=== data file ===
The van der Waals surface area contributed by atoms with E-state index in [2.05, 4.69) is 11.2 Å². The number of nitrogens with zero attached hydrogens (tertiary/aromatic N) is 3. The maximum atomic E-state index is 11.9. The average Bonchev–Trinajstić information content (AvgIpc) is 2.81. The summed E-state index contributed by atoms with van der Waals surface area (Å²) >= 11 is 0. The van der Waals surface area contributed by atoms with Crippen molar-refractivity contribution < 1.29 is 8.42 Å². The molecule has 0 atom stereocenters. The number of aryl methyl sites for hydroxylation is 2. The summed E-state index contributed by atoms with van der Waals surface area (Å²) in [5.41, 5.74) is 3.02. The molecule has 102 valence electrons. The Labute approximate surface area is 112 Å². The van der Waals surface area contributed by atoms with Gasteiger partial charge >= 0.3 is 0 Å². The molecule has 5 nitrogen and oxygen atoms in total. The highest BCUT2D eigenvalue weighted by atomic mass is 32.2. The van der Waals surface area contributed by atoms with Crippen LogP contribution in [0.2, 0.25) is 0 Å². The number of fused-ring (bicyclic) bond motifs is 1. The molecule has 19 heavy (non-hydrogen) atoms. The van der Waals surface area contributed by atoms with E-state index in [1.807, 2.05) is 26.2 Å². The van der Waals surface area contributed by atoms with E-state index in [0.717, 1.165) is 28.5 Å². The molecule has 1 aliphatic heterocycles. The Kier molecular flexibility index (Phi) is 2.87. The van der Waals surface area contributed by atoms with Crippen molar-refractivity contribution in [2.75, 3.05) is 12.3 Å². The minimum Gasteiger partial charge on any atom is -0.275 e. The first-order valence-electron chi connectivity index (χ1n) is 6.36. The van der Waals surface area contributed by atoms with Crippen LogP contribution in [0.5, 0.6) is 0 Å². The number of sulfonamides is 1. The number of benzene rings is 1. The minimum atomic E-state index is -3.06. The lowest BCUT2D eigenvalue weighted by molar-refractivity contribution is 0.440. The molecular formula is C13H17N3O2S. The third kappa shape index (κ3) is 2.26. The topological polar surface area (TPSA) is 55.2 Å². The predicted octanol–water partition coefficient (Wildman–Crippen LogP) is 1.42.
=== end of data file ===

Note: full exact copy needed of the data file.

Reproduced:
The van der Waals surface area contributed by atoms with E-state index in [2.05, 4.69) is 11.2 Å². The number of nitrogens with zero attached hydrogens (tertiary/aromatic N) is 3. The maximum atomic E-state index is 11.9. The average Bonchev–Trinajstić information content (AvgIpc) is 2.81. The summed E-state index contributed by atoms with van der Waals surface area (Å²) >= 11 is 0. The van der Waals surface area contributed by atoms with Crippen molar-refractivity contribution < 1.29 is 8.42 Å². The molecule has 0 atom stereocenters. The number of aryl methyl sites for hydroxylation is 2. The summed E-state index contributed by atoms with van der Waals surface area (Å²) in [5.41, 5.74) is 3.02. The molecule has 102 valence electrons. The Labute approximate surface area is 112 Å². The van der Waals surface area contributed by atoms with Gasteiger partial charge >= 0.3 is 0 Å². The molecule has 5 nitrogen and oxygen atoms in total. The highest BCUT2D eigenvalue weighted by atomic mass is 32.2. The van der Waals surface area contributed by atoms with Crippen LogP contribution in [0.2, 0.25) is 0 Å². The number of fused-ring (bicyclic) bond motifs is 1. The molecule has 19 heavy (non-hydrogen) atoms. The van der Waals surface area contributed by atoms with E-state index in [1.807, 2.05) is 26.2 Å². The van der Waals surface area contributed by atoms with E-state index in [0.717, 1.165) is 28.5 Å². The molecule has 1 aliphatic heterocycles. The Kier molecular flexibility index (Phi) is 2.87. The van der Waals surface area contributed by atoms with Crippen molar-refractivity contribution in [2.75, 3.05) is 12.3 Å². The minimum Gasteiger partial charge on any atom is -0.275 e. The first-order valence-electron chi connectivity index (χ1n) is 6.36. The van der Waals surface area contributed by atoms with Crippen LogP contribution in [0.5, 0.6) is 0 Å². The number of sulfonamides is 1. The number of benzene rings is 1. The minimum atomic E-state index is -3.06. The lowest BCUT2D eigenvalue weighted by molar-refractivity contribution is 0.440. The molecular formula is C13H17N3O2S. The third kappa shape index (κ3) is 2.26. The topological polar surface area (TPSA) is 55.2 Å². The predicted octanol–water partition coefficient (Wildman–Crippen LogP) is 1.42.